CIMAS Medical Society members have expressed outrage over the medical aid society's claims cost rationalisation. With effect from this month, the society will cover a maximum hospital stay of two days for a normal maternity delivery. Hospitalisation for all other cases has been reduced to three days after which members will have to pay cash for any other costs incurred.
The society announced that reports would have to be submitted from the hospital should there be need for an extended stay. The hospitalisation benefit now has a sub-limit equivalent to 50 percent of the Annual Global Limit of the package. The new private hospitalisation sub-limit applies to ward fees only.
Cimas head of public relations, Mrs Lindiwe Mhunduru, said casualty units would now be accessed for emergency cases only with a maximum of three visits in a membership year.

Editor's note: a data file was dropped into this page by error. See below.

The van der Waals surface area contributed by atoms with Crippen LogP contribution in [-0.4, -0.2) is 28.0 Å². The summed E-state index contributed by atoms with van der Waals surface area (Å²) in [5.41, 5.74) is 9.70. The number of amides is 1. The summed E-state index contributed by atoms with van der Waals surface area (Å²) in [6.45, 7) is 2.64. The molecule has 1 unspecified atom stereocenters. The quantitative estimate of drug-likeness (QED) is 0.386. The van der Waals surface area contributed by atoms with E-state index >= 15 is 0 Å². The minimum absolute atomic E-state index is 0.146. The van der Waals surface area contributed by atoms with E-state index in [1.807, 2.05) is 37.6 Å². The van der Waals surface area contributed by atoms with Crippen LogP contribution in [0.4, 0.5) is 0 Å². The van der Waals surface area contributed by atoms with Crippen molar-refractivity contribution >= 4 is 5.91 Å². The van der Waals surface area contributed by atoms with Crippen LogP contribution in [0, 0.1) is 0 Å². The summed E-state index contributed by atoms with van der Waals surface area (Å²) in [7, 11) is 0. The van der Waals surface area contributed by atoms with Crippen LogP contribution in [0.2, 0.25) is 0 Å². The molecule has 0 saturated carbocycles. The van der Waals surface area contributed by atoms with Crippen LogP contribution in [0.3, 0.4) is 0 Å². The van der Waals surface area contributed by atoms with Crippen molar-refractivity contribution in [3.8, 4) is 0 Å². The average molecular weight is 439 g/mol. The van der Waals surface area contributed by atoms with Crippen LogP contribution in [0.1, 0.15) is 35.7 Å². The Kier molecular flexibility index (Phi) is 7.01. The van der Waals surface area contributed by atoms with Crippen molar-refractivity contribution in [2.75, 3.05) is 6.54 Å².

Members accessing these units outside these guidelines, she said, would be asked to pay cash. Pathology and radiology benefits would also have a sub-limit with effect from this month. Last year, Centre for Health Strategies director Dr David Parirenyatwa said national health insurance scheme was the way to go for Zimbabwe if the entire population was to have medical cover.
Only 10 percent of the population is on medical aid and these are the ones who are more financially stable.
There was a need for the remainder to be catered for and these new regulations were likely to discourage people from joining medical aid societies.
Health insurance schemes have been talked about for the past 10 to 15 years but nothing has come of it.
"There are five ways of health financing. The fiscus, private insurance, out of pocket, NHIS and NGOs. NHIS is the most inclusive and Zimbabwe has advanced plans to launch such a project," said Mr Kadzere.
The current plan is to have NHIS administered by the National Social Security Authority. A fully vibrant NHIS would ensure that public hospitals and clinics would have state-of-the-art equipment as all services rendered would be adequately paid for.
Other countries that have universal health cover have seen significant benefits for their populace. Some medical aid societies are reportedly facing collapse due to late remittances of contributions, low subscriptions and rising costs of medical services.